Urgent Reforms Needed as EPBC Act Fails

Article is the fourth in a series written by Kyogle Environment Group

The Environment Protection and Biodiversity Conservation Act 1999 (EPBC Act) is facing scrutiny amidst a backdrop of concerning environmental degradation. As native species vanish and habitats shrink at an alarming rate, urgent reforms are needed.

Under the stewardship of the Federal Minister for the Environment and Water, Tanya Plibersek, the EPBC Act is undergoing a comprehensive overhaul as part of the Department’s Nature Positive Plan. This is the most significant evaluation of the Act since it began in 1999, with three overarching objectives: to protect more of what’s precious, manage nature better for the future and repair more of what’s already damaged. On the surface, these aims promise a step towards a more environmentally conscious future.

One particular area of focus within this review relates to the Regional Forest Agreements (RFA), established by the NSW State Government in 2002. These agreements delineate the parameters, duties, and accountabilities for the sustainable management of forests, renewing every two decades. However, RFAs have enjoyed exemption from the EPBC Act since its inception, under a policy of exclusivity referred to as ‘RFA exceptionalism,’ a term coined by Thomas Baxter of the University of Tasmania. Initially perceived as providing the same legal protection as the EPBC Act, this presumption has proven misguided.

By exempting the RFA regime, the Federal Government has neglected its obligations under international environmental treaties concerning forests, effectively relinquishing oversight to State Governments. Unfortunately, the NSW Environmental Protection Agency is frequently under-resourced, armed with fines and penalties that are inadequate deterrents against any significant and reckless ecological harm incurred by forestry operations.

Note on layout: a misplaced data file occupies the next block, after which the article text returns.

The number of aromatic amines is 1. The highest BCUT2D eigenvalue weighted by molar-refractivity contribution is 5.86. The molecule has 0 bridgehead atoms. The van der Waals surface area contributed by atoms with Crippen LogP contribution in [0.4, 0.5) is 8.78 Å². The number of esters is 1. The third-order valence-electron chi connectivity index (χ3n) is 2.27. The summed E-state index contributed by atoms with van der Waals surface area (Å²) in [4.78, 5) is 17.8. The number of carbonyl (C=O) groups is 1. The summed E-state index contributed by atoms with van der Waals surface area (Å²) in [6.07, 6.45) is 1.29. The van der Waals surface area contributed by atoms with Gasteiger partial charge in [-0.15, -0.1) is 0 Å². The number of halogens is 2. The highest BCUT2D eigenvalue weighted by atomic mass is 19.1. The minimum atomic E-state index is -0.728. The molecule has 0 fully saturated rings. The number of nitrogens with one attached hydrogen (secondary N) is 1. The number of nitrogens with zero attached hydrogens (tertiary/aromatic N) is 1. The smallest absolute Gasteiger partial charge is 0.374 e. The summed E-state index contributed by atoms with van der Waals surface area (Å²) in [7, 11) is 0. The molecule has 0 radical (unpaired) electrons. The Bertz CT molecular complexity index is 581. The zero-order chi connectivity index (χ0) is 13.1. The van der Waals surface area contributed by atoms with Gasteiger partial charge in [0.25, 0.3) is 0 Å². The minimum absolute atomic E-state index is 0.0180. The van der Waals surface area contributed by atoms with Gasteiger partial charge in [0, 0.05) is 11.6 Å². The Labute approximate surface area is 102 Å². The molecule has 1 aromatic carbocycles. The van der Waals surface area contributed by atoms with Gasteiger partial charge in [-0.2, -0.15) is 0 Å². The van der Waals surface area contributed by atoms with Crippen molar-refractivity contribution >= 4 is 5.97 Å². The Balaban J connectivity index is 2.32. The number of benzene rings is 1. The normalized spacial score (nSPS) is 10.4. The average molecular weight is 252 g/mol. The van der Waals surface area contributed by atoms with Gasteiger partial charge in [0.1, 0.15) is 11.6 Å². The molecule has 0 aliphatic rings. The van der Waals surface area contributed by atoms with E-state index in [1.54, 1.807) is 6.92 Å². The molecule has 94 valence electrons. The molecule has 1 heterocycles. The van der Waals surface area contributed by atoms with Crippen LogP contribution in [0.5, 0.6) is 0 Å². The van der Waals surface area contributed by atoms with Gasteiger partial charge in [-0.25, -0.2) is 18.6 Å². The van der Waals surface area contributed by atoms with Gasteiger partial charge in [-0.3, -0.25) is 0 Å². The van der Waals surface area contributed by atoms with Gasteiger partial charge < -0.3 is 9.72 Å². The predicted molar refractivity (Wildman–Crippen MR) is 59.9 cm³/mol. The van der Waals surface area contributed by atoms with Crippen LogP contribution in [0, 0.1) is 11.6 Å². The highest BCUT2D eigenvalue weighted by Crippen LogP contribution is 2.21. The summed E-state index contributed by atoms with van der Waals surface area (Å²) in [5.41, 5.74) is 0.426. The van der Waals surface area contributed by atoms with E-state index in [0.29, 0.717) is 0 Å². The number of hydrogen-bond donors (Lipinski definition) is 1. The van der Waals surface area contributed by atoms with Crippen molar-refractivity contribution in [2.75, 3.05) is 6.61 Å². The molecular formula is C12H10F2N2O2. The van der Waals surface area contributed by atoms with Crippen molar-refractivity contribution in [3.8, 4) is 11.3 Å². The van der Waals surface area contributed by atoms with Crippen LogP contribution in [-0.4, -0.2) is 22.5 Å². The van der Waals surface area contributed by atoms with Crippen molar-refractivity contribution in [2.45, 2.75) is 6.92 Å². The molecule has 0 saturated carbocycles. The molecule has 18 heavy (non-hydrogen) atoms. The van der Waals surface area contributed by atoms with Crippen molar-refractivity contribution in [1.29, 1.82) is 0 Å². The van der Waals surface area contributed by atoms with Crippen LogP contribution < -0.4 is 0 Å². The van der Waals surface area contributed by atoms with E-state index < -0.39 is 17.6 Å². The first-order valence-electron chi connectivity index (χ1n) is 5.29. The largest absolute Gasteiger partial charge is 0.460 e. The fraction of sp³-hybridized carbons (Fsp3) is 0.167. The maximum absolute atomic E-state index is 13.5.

Take a trip to a recently logged coupe and you will see a landscape of cut and crushed habitat, weed infestation, erosion, homeless koalas and glider dens smashed by bulldozer tracks. Logging is inherently destructive, and nature suffers.

In response to mounting concerns, the Federal Government has pledged to address the deficiencies in forestry regulation oversight and compliance through the ongoing EPBC review process. However, there are apprehensions regarding the level of community consultation, with fears that industry stakeholders may unduly influence the outcome, perpetuating a cycle of ‘systemic capture.’ As the review unfolds, we will ask for balanced representation to ensure that the voice of conservation is not drowned out by vested interests.

Ultimately, the hope is for a regulatory framework that prioritises environmental protection, providing native forests and their inhabitants the robust safeguards they need.

This article first appeared in the April edition of the Nimbin Good Times and is reproduced here in full with permission.

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